At Wednesday afternoon’s meeting of the RLV Working Group of the Commercial Space Transportation Advisory Committee (COMSTAC) at FAA Headquarters, there was a spirited discussion among participants about the status and fate of HR 3752. At least one person present had concerns about the bill because of the language used in the bill to define suborbital rockets:
‘suborbital rocket’ means a rocket-propelled vehicle intended for flight on a suborbital trajectory whose thrust is greater than its lift for the majority of the powered portion of its flight.
While this covers a wide range of vehicles, from vertically-launched rockets to air-launched rocket-powered vehicles (like SpaceShipOne), there is a concern that it might exclude vehicles that take off under jet power, “self-ferry” some distance from the launch site using its jets, then fire its rocket engines for a suborbital flight. (An example is the XP from Rocketplane Ltd., formerly Pioneer Rocketplane.) Those vehicles might not strictly meet the definition because of their use of jet engines, and thus would either not be able to get a suborbital RLV license, or else would have to get both a launch license and an aviation certificate. Moreover, while suborbital RLVs can enter revenue service with a launch license, aircraft on experimental certificates cannot, thus requiring a potentially more expensive and time-consuming certification process.
This concern is not new, but has taken on added urgency for those most affected by it now that the bill has passed the House and is now sitting in the Senate. While others in the suborbital industry—as well as some FAA/AST officials—believe that this is not a big issue, and vehicles like the XP can get launch licenses, companies like Rocketplane Ltd. don’t want to be the test case for an ambiguous issue.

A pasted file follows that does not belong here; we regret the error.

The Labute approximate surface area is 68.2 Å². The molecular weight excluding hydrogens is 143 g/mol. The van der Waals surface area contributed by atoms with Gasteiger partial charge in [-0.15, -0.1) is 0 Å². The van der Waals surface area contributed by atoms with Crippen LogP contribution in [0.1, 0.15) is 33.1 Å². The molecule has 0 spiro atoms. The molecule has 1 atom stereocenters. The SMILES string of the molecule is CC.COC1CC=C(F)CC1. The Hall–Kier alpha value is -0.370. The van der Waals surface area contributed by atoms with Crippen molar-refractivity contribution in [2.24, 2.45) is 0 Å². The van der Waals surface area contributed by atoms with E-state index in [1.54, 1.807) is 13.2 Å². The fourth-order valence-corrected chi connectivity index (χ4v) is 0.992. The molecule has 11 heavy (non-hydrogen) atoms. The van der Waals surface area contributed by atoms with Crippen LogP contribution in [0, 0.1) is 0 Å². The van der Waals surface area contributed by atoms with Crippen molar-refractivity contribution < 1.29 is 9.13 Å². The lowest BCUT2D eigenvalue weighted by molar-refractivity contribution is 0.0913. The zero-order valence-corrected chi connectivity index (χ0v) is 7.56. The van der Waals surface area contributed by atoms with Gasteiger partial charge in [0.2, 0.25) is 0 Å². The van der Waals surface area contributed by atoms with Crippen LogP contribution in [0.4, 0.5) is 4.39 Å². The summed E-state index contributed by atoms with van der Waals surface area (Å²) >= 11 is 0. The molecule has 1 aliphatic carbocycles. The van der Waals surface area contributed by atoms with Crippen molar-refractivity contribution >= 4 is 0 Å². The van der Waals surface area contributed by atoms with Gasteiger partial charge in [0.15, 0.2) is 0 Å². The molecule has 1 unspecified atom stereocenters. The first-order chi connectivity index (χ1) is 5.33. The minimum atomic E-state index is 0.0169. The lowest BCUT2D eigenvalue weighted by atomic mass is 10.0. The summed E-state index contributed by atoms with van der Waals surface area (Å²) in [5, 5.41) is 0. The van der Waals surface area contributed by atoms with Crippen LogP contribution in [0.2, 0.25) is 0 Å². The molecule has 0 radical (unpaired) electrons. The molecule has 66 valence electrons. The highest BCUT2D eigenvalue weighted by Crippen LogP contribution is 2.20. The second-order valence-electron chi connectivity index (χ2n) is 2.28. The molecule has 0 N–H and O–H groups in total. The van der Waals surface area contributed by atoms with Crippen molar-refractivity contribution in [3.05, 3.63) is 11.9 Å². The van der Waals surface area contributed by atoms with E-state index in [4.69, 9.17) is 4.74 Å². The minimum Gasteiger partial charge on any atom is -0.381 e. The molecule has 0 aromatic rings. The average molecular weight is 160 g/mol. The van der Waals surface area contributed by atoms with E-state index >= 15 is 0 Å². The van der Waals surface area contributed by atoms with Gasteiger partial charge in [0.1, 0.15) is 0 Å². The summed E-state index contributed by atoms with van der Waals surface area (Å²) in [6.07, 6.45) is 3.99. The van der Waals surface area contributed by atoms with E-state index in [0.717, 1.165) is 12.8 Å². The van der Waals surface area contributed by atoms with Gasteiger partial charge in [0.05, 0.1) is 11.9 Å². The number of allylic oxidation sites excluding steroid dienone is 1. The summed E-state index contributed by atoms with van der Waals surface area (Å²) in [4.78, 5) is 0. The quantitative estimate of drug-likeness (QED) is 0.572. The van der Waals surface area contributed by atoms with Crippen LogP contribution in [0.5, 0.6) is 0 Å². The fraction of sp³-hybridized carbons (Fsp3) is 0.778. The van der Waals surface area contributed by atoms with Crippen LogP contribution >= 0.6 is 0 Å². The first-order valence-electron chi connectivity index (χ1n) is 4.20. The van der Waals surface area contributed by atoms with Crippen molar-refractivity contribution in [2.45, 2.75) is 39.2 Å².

The obvious solution would be to change the definition of suborbital rockets in the Senate version of the legislation to make sure such borderline vehicles are clearly included. This, though, would make the Senate version different from the House version, requiring a conference committee to hash out the differences (assuming that the Senate does decide to accede to and accept HR 3752). However, in a year like this, with much bigger issues to contend with and the slow rate of legislative progress in the Senate, that could be fatal. As one attendee put it, “If this bill goes to conference, it will not happen this year.” That would mean starting all over again in the next Congress…